NEW YORK - U.S. stocks edged higher in late morning trading Thursday as investors remained cautious following comments a day earlier from Federal Reserve Chair Janet Yellen, who suggested that stock prices might be overvalued.
The Dow Jones Industrial Average edged up 76 points, or 0.4 percent, to 17,918 as of 11:34 a.m. ET. The Dow is coming off two days of losses. The Standard & Poor's 500 index rose eight points, or 0.4 percent, to 2,088. The Nasdaq composite was up 22 points, or 0.5 percent, to 4,942.
Stocks were stabilizing after some turbulence the day before. Indexes slumped after Yellen said market valuations were generally "quite high" in response to a question about risks to financial stability at a conference in Washington. Some market experts think the Fed will have to increase its short-term rate relatively soon to fight inflation.
"Yellen wasn't trying to spook the stock market, but was reminding traders that interest rates will not remain rock bottom forever," said David Madden, market analyst at IG. "The Fed is fully aware that ultra-low interest rates have been a huge factor behind U.S. equities hitting all-time highs this year, and the last thing the U.S. central bank wants is a crash when rates start to rise."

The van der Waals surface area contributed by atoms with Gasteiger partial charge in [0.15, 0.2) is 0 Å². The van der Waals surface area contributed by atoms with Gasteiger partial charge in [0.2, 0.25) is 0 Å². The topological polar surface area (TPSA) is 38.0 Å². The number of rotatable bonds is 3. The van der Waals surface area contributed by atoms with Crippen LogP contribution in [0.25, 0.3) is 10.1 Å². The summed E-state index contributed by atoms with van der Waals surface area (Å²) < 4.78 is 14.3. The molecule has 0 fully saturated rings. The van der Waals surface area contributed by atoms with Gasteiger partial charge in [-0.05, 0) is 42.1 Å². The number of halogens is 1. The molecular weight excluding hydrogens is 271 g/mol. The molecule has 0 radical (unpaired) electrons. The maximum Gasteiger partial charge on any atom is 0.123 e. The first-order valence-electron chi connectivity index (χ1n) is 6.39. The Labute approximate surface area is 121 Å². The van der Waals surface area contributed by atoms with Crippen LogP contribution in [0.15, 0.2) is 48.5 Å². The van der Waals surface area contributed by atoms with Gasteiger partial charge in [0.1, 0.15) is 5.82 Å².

Britain's general election added a dose of uncertainty to markets. The election is not expected to deliver a majority for either of the big two political parties, the Conservatives or Labour. Days, if not weeks, of horse trading and uncertainty are anticipated and that could impact on British financial assets, notably the pound. The U.S. dollar gained against the pound and the U.K.'s FTSE 100 index was down roughly 1 percent.
Whole Foods Markets lost $4.79, or 10 percent, to $42.95 after the company's reported sales growth for the first quarter that was weaker than analysts had expected.
Chinese online retailer Alibaba rose $5.86, or 7 percent, to $85.88. The company announced a new CEO, Daniel Zhang, and also said quarterly revenue rose 45 percent from a year earlier.
U.S. crude declined $1.51 to $59.42 a barrel in New York. Brent crude, the international standard, fell $1.50 to $66.26 a barrel in London. That helped send energy stocks lower. All nine other industry sectors in the S&P 500 index rose.
The dollar was unchanged against the Japanese currency at 119.32 yen. The euro fell to $1.1275 from $1.1354. Bond prices rose. The yield on the 10-year Treasury note fell to 2.20 percent from 2.25 percent late Wednesday.